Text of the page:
Class drops are always something to deal with, especially in the age of the supertrainer. "Class Handicapper" who usually makes solid points, I thought did again.
"Unless you have trainer specific information, I think you are generally at a disadvantage to the insiders that know the horse's current condition.
Many years ago I was hot walker one summer at Aqu. The barn I worked for had a horse that won her last race by 7 lengths, but we were dropping her from 25K to 20K. Bettors were rightfully suspicious and only made her 2-1. But they were guessing, otherwise they would have made her either even money or 10-1. I knew she should be 10-1 and played against her with confidence. She staggered home.
We had other situations where I knew the horse was OK and likely to fire.
It can't possibly be that I was the only one smart enough to both read the DRF and use inside information about the condition of a horse when I had it to make bets where I would have an edge over the public.
So until this day, when all I have is my personal speculation, I feel like I can't make an odds line. I don't know if the appropriate odds are 1-1 or 10-1. So I don't bet unless I don't like the horse even if it fires its "A" race."
This is pretty interesting, and correct. Some class droppers are 10-1 or more fair odds, because sore horses who ran a 57 figure, will likely run a 37 figure - they don't win races. They aren't a 65% chance to win, they could be a 5% chance to win. That's a lot of variance.
We can do two things as handicappers: Ignore the race, or subset the data better by trainer. The former is easy, the latter is difficult at times.
I try my best to do the latter, though, because if you can pitch an odds on horse, you have a chance at a monster score.
One person I try to do this with is Jamie Ness. I noticed something that doesn't sit well with me for his drops, so I created a subset. I label it "Ness Negative Drop" and it shows up when I run my pp's. This is the model for 2012 so far:
I also try and find positive class drops, and subset those by trainer as well.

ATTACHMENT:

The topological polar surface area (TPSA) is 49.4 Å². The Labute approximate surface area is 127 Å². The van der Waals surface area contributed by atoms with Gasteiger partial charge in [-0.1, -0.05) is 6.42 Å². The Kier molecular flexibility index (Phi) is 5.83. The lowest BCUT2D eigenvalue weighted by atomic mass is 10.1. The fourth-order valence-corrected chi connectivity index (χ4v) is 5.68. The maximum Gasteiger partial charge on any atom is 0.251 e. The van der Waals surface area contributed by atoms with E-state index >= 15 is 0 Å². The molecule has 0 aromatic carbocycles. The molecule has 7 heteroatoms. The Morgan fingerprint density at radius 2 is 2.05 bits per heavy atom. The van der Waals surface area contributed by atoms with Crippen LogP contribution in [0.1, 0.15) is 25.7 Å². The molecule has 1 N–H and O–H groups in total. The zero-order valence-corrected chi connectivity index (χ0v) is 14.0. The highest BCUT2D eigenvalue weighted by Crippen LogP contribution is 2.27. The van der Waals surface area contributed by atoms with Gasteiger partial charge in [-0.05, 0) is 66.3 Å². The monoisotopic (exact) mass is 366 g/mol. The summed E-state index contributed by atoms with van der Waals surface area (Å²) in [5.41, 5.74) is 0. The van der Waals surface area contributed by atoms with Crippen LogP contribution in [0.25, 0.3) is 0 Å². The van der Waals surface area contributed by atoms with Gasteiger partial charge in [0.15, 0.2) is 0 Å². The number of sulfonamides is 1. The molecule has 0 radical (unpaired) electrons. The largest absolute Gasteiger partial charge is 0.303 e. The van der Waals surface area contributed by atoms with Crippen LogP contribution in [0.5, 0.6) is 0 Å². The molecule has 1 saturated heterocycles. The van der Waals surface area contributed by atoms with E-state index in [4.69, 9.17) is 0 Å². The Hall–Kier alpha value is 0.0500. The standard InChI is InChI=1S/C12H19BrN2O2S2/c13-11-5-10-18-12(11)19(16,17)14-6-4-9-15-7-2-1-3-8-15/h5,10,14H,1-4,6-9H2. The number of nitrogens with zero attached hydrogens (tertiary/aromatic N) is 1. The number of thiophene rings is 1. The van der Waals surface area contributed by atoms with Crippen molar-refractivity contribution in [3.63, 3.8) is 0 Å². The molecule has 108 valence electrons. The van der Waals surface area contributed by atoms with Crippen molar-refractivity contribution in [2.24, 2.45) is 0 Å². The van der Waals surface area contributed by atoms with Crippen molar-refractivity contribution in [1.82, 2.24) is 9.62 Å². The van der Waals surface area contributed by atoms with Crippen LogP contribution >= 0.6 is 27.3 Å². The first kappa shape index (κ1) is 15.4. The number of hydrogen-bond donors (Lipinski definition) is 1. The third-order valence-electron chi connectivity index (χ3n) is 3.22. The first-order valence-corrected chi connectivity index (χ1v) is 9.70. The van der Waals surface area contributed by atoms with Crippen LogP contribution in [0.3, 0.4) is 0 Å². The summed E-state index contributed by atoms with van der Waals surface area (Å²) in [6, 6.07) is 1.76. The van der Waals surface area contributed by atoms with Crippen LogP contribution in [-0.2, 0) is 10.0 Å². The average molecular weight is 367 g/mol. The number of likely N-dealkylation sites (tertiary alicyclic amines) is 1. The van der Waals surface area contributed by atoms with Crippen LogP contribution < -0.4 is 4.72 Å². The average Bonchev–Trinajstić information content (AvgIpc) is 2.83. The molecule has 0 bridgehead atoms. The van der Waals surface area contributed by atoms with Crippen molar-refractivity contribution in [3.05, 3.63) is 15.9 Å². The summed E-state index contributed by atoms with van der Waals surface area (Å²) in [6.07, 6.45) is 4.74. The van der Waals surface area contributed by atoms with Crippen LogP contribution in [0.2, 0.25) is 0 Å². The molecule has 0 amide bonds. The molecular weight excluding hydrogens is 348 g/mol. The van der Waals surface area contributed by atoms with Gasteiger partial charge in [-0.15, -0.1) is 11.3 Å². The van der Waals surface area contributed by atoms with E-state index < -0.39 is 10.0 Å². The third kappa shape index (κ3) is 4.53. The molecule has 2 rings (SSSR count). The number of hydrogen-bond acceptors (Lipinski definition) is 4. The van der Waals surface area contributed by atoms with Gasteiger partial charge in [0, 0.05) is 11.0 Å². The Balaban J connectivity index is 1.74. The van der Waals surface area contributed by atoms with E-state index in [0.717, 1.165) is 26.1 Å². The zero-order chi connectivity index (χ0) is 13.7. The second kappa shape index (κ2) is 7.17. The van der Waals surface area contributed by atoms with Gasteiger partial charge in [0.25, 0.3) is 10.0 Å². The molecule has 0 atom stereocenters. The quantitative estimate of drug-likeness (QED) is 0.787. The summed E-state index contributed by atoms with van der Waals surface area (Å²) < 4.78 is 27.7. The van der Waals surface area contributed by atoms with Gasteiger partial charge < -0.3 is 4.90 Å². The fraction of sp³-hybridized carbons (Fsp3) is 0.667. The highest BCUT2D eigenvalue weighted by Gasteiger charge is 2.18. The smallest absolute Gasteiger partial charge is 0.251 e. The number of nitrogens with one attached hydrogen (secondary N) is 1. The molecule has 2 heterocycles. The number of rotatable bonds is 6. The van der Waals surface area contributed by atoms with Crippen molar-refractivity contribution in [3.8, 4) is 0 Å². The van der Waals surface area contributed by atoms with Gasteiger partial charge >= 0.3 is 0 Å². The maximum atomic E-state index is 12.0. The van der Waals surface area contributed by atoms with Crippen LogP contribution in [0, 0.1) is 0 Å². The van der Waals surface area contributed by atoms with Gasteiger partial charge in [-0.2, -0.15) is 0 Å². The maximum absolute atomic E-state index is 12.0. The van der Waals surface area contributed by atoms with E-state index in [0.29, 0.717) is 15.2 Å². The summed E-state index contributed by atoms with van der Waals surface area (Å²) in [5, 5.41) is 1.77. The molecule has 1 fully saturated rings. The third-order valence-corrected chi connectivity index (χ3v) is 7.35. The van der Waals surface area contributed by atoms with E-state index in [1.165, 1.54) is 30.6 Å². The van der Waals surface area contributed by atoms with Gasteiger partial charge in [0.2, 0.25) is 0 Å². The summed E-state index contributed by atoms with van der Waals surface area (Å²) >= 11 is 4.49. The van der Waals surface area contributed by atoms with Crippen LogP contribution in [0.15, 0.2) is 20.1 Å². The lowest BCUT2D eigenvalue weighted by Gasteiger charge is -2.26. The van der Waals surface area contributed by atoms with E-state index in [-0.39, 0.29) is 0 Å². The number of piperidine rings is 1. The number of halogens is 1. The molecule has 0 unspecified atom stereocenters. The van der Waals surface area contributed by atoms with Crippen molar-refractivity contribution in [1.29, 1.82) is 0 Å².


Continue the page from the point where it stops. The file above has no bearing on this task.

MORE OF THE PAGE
Making money at racing is very difficult, but not impossible. I believe the only way to beat racing is betting horse's other people aren't. It does not mean pitching chalk and aiming high all the time. You need an unpublished edge.
Sometimes you can find one trainer only and it can help. Everyone can do it, with a little work. For example, maybe you notice David Jacobson drops a bunch of horses. Try and look at when they race super-hot, or when they are ice cold (finish position does not matter - just look at how they race, how well meant they are etc) and dive back into the PP's, work patterns or whatever, and see if a pattern emerges. Think of how profitable that can be.
One day, he has a 3-5 shot dropping in the third, and a 2-5 shot dropping in the 5th and you take a pick 4, going deep in those races, because your subset shows these are bad bets. If both lose, and you nab two bombers in those races, you can shoot and score a $10,000 pick 4. It can make your entire year.
This is probably my favorite part of horse racing - finding something that you can use, that others may not be using - even a computer team, or a rich whale. It's what makes the game very fun.
In HRU today another part of handicapping was looked at, but there is no solution for you and me at home: The Schooler. More and more trainers are using schooling races between starts to get their horse ready, but we have no idea when they take place, what the horse did or didn't do. The next time you see a horse win in 150 off a 156 qualifier three weeks ago, chances are he schooled in 54, maybe twice. We just had no idea.
We spoke about Pletcher's Derby record here last week, and I notice there was some chatter on the subject via Paceadvantage.com. Some folks on the thread make good points. The Toodster's record in all TC races, as well as the Breeders Cup is pretty poor, no matter how you slice it.
Enjoy your day everyone.